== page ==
Hailing a taxi is not usually considered within the realm of royalty. But a new partnership between Bega Cheese and Silver Top Taxis is providing a regal service fit for a queen - queen bees that is.
Did you know queen bees are carefully bred and then sent to beekeepers to maintain top quality hives, primarily through the post?
However, an overreliance on the postal system and the lack of alternative transport methods has reportedly been wreaking havoc for bees and unfortunately, queen bees don't always make it safely to their destination.
B Honey - owned by Bega Cheese - wanted to help and so created the "Queen Bee Chariot" with Silver Top Taxis.
The service picks queen bees up sooner and delivers them quicker than the usual postal system route - and in an air-conditioned vehicle - to transport queen bees safely.
The Queen Bee Chariot initiative kicked off in February, assisting Victorian queen bee breeder David Briggs to transport his queen bees.
Mr Briggs has been breeding queen bees for over 14 years. He breeds his queen bees between September and March, with this season having just come to an end last week.
He wanted Australians to know just how important queen bees are, and in turn, how devastating it was when they don't make it to their destination.
"Loss of breeder queens in transit is devastating for both the queen bee breeder and apiarist receiving the queen bee," Mr Briggs said.
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"A lot of work goes into producing breeder queens and to see that wasted without those genetics being passed on is a loss to the whole beekeeping industry - queen bees are the result of decades of selective breeding and underpin the viability of the industry.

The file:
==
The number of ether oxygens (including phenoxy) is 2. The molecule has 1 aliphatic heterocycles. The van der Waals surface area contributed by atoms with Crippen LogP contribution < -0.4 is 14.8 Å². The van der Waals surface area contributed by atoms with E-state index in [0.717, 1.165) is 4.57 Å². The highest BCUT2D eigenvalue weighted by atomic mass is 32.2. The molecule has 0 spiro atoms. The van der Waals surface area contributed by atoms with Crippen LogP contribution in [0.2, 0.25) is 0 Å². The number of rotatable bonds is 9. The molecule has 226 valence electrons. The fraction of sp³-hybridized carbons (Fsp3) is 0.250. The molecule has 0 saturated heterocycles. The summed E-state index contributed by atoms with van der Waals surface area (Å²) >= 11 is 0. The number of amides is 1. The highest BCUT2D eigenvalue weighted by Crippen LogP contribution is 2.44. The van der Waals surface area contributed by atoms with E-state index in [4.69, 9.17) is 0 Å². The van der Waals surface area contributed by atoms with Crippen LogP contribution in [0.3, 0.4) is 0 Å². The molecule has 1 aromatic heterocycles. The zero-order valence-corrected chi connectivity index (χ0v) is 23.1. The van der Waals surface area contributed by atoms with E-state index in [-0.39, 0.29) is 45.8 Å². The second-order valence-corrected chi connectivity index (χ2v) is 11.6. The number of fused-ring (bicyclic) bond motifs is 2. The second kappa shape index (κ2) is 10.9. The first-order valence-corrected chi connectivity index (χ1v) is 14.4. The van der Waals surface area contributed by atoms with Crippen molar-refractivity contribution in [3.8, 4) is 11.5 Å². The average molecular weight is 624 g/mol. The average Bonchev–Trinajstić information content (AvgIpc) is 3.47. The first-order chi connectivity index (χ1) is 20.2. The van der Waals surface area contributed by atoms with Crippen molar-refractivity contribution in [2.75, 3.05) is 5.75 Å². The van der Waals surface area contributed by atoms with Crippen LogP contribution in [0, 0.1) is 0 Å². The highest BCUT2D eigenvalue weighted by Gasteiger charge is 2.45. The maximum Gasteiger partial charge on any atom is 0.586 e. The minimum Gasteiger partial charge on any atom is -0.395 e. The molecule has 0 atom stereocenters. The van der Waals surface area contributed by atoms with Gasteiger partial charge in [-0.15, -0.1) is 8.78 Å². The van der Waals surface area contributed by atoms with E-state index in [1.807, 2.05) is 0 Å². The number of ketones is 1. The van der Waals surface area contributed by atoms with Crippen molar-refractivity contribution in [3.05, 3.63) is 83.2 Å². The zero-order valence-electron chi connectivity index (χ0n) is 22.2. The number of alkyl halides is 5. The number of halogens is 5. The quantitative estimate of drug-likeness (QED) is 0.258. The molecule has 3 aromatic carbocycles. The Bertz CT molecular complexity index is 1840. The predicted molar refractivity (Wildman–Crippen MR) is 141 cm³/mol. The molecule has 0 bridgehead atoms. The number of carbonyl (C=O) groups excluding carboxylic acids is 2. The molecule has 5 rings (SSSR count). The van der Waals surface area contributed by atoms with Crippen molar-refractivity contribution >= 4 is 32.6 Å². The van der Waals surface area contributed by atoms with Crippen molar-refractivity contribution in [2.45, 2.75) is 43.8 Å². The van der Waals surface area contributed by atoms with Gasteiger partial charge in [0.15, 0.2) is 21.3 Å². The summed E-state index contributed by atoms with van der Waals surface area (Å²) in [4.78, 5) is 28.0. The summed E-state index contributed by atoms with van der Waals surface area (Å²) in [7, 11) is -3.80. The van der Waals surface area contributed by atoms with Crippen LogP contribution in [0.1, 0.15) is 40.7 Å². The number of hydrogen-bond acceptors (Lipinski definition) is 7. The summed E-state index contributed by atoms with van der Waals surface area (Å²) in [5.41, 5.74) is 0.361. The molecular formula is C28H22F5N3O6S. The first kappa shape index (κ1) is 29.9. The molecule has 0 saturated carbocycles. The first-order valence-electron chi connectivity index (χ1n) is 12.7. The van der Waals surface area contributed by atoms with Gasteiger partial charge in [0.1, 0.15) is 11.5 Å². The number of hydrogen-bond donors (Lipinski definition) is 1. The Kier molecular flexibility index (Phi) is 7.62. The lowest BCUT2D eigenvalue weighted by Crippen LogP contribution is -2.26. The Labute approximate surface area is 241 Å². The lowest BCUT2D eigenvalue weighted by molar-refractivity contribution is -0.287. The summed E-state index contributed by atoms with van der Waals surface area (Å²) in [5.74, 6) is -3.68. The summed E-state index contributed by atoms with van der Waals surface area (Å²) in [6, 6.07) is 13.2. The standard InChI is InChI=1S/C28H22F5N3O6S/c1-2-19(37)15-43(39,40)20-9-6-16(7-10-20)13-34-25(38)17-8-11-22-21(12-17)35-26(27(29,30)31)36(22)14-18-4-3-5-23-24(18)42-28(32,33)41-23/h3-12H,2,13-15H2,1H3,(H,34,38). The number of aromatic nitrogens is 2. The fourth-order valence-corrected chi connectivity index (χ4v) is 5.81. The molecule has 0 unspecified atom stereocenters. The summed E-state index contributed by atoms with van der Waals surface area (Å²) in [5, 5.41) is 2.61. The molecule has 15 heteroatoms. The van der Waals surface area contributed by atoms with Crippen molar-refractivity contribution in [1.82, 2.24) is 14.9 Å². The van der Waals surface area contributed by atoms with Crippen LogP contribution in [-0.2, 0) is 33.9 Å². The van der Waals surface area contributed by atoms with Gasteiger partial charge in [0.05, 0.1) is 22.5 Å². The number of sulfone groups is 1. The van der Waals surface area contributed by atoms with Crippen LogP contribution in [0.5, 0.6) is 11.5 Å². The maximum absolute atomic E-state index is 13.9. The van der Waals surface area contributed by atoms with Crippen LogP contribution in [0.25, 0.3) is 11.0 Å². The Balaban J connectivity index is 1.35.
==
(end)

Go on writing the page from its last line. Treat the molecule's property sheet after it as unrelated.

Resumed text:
"Queen bees are vulnerable to heat and high temperatures during transport - so you can imagine that this, combined with an overreliance on the congested postal system, can be a matter of life or death for the queen bees that Aussie bee breeders so carefully look after."
While most queen bees make their way to beekeepers through the post, to be introduced to their hive upon arrival, the first B Honey and Silver Top Taxi Queen Bee Chariot ride delivered a "nucleus colony" during its first trip in February - which means that not only did the queen bee travel in style, but she also travelled with her own bees in tow.
"When B Honey heard about the difficulties that the beekeeping industry was facing, we knew we had to do something to help," said Jacqui Roth, spreads marketing manager at Bega Cheese.
"The Queen Bee Chariot delivered several queen bees from David's apiary in Glenrowan between February and the end of the queen bee breeding season last week.
"B Honey is thrilled that the Queen Bee Chariot safely transported queen bees across Victoria. The initiative embraced the Aussie spirit of giving new things a go, and we can only hope that this initiative educates people - not only around some of the challenges that the industry faces, but also around the importance of bees."
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Chico Hazik has been driving taxis with Silver Top for over 30 years and was charged with the particular taxi dubbed the Queen Bee Chariot, which was responsible for transporting the very precious cargo.
"I've driven a lot of important people, but I've never driven a queen bee before, this is a great initiative by B Honey and Silver Top Taxis, I'm proud to be able to do my part," he said.
Craig Scott, a beekeeper based in Echuca, was the very first to receive a visit from the Queen Bee Chariot in February.
"It's unique to have queen bees travel door to door. Receiving queen bees in a timely manner means that the queen is a lot healthier. Queen bees deserve to be treated like royalty," he said.
Bega Cheese launched the B Honey brand just over 18 months ago - a brand that aims to give back to the beekeeping industry through initiatives like the Queen Bee Chariot and the Purple Hive Project, which is helping to protect honey bees from the threat of Varroa destructor arriving in Australia
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